DataClustering Handout March 2017

The challenges of extreme scale computing systems exist across multiple dimensions including architecture, energy constraints, memory scaling, limited I/O, scalability of software and applications. These constraints and the need for faster scientific discovery have identified the demand for scalable and in-situ analysis. It is clear that larger the simulations using extreme-scale systems, greater the need for effective data analysis and derivation of insights, at a faster pace, and within the constraints of limited storage space, deeper and complex memory hierarchies, minimization of data movement due to energy and I/O constraints. The traditional model of store raw and/or derived data and analyze later will become cost prohibitive in the exascale computing realm. Furthermore, continuously involving human in the loop for analyzing data will become less effective due to the sheer size and complexity of data. For in-situ analysis, the design of existing analytics algorithms and software by simply extending the assumptions made based on the off-line model may not work, and therefore, rethinking and redesign of analysis algorithms, runtime and software is needed. In order to keep pace with the ever-increasing computational parallelism demands by large-scale simulations, the analysis algorithms must be customizable to the needs of simulation and data it produces for deriving insights.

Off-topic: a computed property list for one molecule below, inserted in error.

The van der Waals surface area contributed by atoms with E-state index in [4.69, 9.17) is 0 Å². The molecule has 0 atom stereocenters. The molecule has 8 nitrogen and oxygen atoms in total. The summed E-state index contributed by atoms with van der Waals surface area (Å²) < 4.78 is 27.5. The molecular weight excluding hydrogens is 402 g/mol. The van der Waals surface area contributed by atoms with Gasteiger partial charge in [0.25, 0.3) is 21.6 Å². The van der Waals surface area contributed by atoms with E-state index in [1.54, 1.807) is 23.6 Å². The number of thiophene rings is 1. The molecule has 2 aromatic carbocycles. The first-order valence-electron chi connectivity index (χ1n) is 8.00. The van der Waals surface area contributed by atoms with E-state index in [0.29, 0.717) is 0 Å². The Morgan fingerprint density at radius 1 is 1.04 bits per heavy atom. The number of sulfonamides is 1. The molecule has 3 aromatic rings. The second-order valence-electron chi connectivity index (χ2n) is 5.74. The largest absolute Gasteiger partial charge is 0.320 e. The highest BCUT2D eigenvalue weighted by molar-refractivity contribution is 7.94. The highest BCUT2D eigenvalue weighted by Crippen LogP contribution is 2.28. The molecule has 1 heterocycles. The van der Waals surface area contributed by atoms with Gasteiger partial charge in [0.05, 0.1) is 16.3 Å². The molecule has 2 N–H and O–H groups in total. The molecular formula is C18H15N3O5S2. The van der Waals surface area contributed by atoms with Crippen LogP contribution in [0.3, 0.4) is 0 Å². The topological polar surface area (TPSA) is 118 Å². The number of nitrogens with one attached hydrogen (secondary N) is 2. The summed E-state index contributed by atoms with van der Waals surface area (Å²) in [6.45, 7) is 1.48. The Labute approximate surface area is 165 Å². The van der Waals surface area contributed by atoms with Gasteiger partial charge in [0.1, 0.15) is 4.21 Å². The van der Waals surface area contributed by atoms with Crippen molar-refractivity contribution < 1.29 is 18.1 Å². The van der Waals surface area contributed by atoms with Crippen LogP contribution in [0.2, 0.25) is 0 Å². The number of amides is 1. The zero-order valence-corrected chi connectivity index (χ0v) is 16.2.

The objective of this proposal is to address challenges in the design and development of scalable in-situ analytics algorithms and software based on “Scalable Thinking”. The proposed research and development includes scalable algorithms and software for spatio-temporal data clustering, anomaly detection, learning data distributions, for in-situ implementation and execution. All of these are very important for large-scale analysis and have wide applicability. Our design approach is driven by rethinking and reformulation within the constraints posed by in-situ analysis requirements at multiple levels. This is particularly important for data analytics in the extreme scale computing environment because most existing techniques developed, validated and optimized on small data sets may not be scalable nor may they be suitable for in-situ analytics on the emerging extreme scale computing systems. Another key component of our approach will be to incorporate a co-design approach to development of scalable algorithms and software by taking full advantage of new architecture rather than simply considering and scaling existing techniques.